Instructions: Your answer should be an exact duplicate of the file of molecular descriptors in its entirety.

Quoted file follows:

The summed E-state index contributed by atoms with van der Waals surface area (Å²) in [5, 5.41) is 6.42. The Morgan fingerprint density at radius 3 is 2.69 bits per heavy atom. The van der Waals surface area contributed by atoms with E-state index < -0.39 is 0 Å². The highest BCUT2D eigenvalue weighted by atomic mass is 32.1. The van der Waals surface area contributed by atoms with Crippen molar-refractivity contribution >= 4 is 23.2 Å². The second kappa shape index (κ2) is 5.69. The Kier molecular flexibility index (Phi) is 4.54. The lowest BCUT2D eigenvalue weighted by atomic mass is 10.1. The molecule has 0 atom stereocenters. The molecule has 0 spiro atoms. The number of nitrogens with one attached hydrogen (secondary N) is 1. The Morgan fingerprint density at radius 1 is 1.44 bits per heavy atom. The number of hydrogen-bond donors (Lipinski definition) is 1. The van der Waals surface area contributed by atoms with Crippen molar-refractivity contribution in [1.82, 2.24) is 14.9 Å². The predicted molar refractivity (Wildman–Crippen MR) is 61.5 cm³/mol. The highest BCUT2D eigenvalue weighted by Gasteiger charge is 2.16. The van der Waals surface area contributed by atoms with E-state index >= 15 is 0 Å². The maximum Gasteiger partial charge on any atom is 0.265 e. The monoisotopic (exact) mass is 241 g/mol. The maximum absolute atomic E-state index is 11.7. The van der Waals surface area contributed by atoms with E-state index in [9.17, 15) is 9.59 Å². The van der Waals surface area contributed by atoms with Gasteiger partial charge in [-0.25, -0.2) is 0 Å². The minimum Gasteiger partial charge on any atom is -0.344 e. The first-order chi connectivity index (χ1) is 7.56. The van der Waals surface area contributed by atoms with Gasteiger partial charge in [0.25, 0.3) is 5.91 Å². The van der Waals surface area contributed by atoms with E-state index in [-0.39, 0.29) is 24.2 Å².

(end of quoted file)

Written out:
The summed E-state index contributed by atoms with van der Waals surface area (Å²) in [5, 5.41) is 6.42. The Morgan fingerprint density at radius 3 is 2.69 bits per heavy atom. The van der Waals surface area contributed by atoms with E-state index < -0.39 is 0 Å². The highest BCUT2D eigenvalue weighted by atomic mass is 32.1. The van der Waals surface area contributed by atoms with Crippen molar-refractivity contribution >= 4 is 23.2 Å². The second kappa shape index (κ2) is 5.69. The Kier molecular flexibility index (Phi) is 4.54. The lowest BCUT2D eigenvalue weighted by atomic mass is 10.1. The molecule has 0 atom stereocenters. The molecule has 0 spiro atoms. The number of nitrogens with one attached hydrogen (secondary N) is 1. The Morgan fingerprint density at radius 1 is 1.44 bits per heavy atom. The number of hydrogen-bond donors (Lipinski definition) is 1. The van der Waals surface area contributed by atoms with Crippen molar-refractivity contribution in [1.82, 2.24) is 14.9 Å². The predicted molar refractivity (Wildman–Crippen MR) is 61.5 cm³/mol. The highest BCUT2D eigenvalue weighted by Gasteiger charge is 2.16. The van der Waals surface area contributed by atoms with E-state index >= 15 is 0 Å². The maximum Gasteiger partial charge on any atom is 0.265 e. The monoisotopic (exact) mass is 241 g/mol. The maximum absolute atomic E-state index is 11.7. The van der Waals surface area contributed by atoms with E-state index in [9.17, 15) is 9.59 Å². The van der Waals surface area contributed by atoms with Gasteiger partial charge in [-0.25, -0.2) is 0 Å². The minimum Gasteiger partial charge on any atom is -0.344 e. The first-order chi connectivity index (χ1) is 7.56. The van der Waals surface area contributed by atoms with Gasteiger partial charge in [0.25, 0.3) is 5.91 Å². The van der Waals surface area contributed by atoms with E-state index in [-0.39, 0.29) is 24.2 Å².